Money, Explained

Money is very tricky. It needs to be worked for, sometimes using hard work, sometimes smart work, many times both. But that’s not the rule. Some people get lucky and earn even without doing anything. Some inherit, some earn windfalls and some just dupe to get it. Money needs to be taught about, money needs a lot of learning and unlearning and how. Money needs to be earned and saved, prevented from being laundered about and used judiciously. And Netflix thought it important to do that by explaining to you about it in a multi part docu series. 



Ratings: 4/5
Narrated By: Tiffany Haddish, Jane Lynch, Edie Falco, Bobby Cannavale, Marcia Gay Halden
Release Date: 11 May 2021
Available on: Netflix
Duration: 59m
Seasons: 1
Episodes: 5
Genre(s): Documentary

Part 1 of this series, ‘How to get rich quick’ talks about the bait laid out by super dupers to lure people into investing money to get more out of it without having to do anything much. How early, would you say, people began duping others? Documented evidence suggests 1821, when Gregor McGregor sold the promised land of Poyais to gullible people of London in exchange for Poyais dollars. If only Poyais did exist. Like me, if you have laughed out loud to imagine such scams happen even now, you would wonder why the people fall prey so often, even now. 

Fraudulent emails asking you to claim your prize, SMSes, schemes where you invest for some worthless product and pump its price until it starts trading at a higher price and people start buying it and exactly when you sell it. Multi Level Companies work on people’s herd mentality and their inherent desire to trust people unless someone can prove otherwise. 

Strangely, people willingly trust strangers when they see some profit in it and distrust their own kin if they warn them against. These scamsters use testimonials, rags to riches stories and bring forth other investors who have made a quick fortune to make you trust them. Especially during times of pandemics, post war eras when the morale of people is at its lowest, such schemes flourish because want hope. They want proof that everything is not lost. Yet. The trickiest part is that people who have been duped give up even without filing a complaint because they feel nothing can happen. But fraudsters are often apprehended only when someone complains.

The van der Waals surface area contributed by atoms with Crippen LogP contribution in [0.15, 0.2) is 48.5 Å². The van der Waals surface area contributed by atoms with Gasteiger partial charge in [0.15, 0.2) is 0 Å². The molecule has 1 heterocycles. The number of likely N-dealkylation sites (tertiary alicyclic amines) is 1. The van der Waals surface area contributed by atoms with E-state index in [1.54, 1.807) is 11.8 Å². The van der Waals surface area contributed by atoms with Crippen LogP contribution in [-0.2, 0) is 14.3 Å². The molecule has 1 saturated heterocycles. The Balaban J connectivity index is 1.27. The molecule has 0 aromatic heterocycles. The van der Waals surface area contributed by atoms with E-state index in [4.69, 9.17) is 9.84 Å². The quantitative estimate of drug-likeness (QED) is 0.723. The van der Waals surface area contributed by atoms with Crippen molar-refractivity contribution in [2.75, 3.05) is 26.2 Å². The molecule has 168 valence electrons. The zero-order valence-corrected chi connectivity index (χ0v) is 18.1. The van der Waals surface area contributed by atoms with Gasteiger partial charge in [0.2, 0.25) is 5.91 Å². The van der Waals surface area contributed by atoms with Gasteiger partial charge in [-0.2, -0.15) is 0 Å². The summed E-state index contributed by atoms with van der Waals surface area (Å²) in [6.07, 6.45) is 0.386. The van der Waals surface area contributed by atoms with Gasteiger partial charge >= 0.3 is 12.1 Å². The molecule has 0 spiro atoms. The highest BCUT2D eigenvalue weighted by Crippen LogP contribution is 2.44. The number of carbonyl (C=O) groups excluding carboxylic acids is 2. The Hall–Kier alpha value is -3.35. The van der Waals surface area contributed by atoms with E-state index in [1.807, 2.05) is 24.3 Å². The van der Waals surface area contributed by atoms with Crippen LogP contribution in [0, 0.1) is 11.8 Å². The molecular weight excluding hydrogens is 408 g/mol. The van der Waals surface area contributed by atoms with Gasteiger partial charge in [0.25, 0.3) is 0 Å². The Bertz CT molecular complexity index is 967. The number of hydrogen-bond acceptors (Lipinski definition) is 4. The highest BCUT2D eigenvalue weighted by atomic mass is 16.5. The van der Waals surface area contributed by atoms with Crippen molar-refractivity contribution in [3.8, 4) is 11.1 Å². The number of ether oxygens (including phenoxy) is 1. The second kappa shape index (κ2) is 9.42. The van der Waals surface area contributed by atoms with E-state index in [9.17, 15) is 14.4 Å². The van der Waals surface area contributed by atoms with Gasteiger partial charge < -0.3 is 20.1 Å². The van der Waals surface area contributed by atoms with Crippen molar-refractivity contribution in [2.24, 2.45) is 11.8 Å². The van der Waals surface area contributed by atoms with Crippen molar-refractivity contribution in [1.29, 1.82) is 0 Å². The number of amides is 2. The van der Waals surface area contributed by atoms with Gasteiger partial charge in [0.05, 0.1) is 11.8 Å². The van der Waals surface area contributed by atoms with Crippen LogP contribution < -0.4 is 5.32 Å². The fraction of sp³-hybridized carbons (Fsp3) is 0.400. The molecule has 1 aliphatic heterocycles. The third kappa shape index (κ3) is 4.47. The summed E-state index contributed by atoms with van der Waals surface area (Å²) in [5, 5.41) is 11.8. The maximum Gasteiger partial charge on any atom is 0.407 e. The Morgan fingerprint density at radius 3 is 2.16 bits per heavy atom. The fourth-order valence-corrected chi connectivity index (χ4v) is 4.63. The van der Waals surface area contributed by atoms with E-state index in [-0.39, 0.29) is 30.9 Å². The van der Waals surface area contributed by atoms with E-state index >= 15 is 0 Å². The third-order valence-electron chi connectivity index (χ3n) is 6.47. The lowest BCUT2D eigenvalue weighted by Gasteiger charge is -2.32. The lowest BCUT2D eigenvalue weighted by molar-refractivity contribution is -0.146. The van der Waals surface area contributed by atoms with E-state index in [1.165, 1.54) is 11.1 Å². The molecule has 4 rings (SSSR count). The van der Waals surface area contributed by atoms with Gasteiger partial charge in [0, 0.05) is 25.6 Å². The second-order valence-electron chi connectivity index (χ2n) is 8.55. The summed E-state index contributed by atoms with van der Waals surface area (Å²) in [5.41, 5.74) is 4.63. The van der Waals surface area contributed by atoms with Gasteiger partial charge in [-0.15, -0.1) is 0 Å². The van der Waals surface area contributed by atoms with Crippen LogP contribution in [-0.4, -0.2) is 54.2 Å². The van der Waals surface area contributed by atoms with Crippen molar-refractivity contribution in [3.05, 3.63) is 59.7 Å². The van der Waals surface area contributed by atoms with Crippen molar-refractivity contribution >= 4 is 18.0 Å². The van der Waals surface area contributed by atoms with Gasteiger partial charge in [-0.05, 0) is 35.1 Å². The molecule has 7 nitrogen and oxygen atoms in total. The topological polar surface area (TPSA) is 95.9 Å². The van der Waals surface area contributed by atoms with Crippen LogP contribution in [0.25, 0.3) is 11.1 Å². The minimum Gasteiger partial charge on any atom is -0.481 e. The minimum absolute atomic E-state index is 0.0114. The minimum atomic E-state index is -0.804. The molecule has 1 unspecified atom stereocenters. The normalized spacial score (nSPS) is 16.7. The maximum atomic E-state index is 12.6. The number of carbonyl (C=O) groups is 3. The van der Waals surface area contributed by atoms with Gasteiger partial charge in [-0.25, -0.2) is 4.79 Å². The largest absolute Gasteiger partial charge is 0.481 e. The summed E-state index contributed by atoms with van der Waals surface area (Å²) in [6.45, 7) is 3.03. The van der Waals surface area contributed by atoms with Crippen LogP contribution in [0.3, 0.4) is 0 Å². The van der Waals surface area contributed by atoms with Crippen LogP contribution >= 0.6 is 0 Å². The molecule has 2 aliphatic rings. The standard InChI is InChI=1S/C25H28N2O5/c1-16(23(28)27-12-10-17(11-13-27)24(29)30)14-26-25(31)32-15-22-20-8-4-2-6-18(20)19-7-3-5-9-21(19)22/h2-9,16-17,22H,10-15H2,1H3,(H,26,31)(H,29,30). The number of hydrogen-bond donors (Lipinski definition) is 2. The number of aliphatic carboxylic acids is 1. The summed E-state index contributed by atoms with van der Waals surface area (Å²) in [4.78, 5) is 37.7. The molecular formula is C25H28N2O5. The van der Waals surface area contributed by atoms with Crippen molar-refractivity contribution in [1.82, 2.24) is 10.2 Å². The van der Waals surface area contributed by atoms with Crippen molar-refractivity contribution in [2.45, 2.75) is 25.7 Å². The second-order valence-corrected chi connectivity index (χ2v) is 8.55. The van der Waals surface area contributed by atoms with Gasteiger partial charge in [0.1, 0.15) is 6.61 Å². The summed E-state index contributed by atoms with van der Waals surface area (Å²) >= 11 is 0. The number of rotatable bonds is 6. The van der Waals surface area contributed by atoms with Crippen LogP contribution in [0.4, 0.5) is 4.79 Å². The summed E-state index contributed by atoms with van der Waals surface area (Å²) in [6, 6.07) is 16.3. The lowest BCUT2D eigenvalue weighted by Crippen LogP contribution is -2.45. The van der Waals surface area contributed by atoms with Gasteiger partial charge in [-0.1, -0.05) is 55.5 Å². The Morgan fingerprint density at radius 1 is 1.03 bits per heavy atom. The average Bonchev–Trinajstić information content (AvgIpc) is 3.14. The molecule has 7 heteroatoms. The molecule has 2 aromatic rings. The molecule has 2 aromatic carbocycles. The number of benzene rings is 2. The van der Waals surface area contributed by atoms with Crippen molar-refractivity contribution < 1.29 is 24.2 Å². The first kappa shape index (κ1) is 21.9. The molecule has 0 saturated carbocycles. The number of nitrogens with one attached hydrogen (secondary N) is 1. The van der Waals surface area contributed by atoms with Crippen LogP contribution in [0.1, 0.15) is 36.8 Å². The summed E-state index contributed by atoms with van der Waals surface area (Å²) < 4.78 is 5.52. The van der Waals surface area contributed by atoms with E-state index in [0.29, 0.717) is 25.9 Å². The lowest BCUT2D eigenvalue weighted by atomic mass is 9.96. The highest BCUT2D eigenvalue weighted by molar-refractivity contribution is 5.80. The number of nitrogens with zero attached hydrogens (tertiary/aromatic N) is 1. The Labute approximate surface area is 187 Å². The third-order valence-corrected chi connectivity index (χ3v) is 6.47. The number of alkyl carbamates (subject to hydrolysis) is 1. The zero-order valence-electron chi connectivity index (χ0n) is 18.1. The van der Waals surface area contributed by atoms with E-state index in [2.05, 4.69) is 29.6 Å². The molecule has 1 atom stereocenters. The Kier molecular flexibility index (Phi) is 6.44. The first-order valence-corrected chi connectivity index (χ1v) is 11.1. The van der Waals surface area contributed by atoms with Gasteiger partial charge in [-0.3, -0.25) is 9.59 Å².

Who falls prey easily, is there any age for that? It appears that people of all ages are as gullible, young and old because fraudsters use the basic human tendency to trust others in areas they don’t know much about. Conning someone and falling prey to such con is all part of human psychology. It’s more about trust and ignorance. And people who know this play their part very well until it’s too late. 


Part 2, ‘Credit Cards’ speaks for itself because we all have experienced how credit actually works, again its Trust, backed by a liability to pay for money used. Started by Bank Amaricard using a plastic card mailed to some 60,000 people who were surprised. Four in ten Americans have credit card debt which few can come out of. What starts as a promise for the exciting life, soon spirals into a trap of interest and more debt.